The New York Islanders will not be donning rainbow jerseys in their game against the Vancouver Canucks for the NHL Pride Night on Thursday.
As noted by the New York Post, the Islanders have never worn the rainbow jerseys as part of its organizational policy against specialized warmups. In fact, up to this point, the team has only worn jerseys mandated by the league, namely, Hockey Fights Cancer, Military, and St. Patrick’s Day. That said, the team will not even go as far to wear “rainbow tape in warmups, another common theme in Pride nights throughout the league,” according to the Post.
The team will still be donating to the LGBT Network and New York Gay Hockey Association along with “a series of other initiatives including Pride branding on their advertising boards and on the team’s social and digital platforms.”
NHL Pride Nights became a hot topic of conversation earlier this year when Philadelphia Flyers defenseman Ivan Provorov refused to participate in his team’s Pride Night due to his orthodox Christian faith, sparking outrage from leftists who proceeded to accuse him of bigotry and homophobia. However, the Philadelphia Flyers kept him in the lineup, and the team even went on to win the game against the Anaheim Ducks.
“I respect everybody, and I respect everybody’s choices,” he said after the game. “My choice is to stay true to myself and my religion. That’s all I’m going to say.”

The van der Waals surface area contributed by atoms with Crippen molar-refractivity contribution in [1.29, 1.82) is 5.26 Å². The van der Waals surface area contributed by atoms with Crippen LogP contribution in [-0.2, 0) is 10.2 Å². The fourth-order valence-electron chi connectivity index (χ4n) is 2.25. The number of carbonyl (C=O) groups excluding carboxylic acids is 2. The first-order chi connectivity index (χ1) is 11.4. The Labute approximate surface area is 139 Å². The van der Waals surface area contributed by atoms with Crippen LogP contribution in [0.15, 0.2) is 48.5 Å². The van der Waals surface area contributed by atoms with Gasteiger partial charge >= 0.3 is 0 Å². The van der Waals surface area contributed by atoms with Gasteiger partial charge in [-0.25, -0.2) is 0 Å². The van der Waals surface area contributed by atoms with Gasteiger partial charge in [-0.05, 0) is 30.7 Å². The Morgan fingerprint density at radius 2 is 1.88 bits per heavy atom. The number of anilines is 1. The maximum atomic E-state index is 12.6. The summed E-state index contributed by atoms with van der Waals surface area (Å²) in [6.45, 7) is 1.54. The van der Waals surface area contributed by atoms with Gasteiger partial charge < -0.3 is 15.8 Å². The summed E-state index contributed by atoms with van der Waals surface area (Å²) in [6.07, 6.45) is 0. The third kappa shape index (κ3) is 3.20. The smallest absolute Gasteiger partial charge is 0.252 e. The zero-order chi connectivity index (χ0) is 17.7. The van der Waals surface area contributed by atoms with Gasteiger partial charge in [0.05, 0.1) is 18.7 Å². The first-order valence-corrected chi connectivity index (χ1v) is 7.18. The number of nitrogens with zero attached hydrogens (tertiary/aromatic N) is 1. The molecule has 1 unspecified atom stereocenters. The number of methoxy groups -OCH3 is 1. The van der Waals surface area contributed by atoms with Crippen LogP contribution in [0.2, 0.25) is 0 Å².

As Breitbart News reported, the New York Rangers followed the Provorov controversy by hosting its own Pride Night without the aforementioned rainbow jerseys.
“Our organization respects the LGBTQ+ community, and we are proud to bring attention to important local community organizations as part of another great Pride Night. In keeping with our organization’s core values, we support everyone’s individual right to respectfully express their beliefs,” the Rangers said at the time.
At last week’s all-star game, NHL commissioner Gary Bettman said he does not want snafus and disagreements over rainbow jerseys to overshadow the league’s support of the LGBTQ community.
“You know what our goals and our values and our intentions are across the league, whether it’s at the league level or the club level,” Bettman said. “But we also have to respect some individual choice. And some people are more comfortable embracing themselves and causes than others. And part of being diverse and welcoming is understanding those differences.”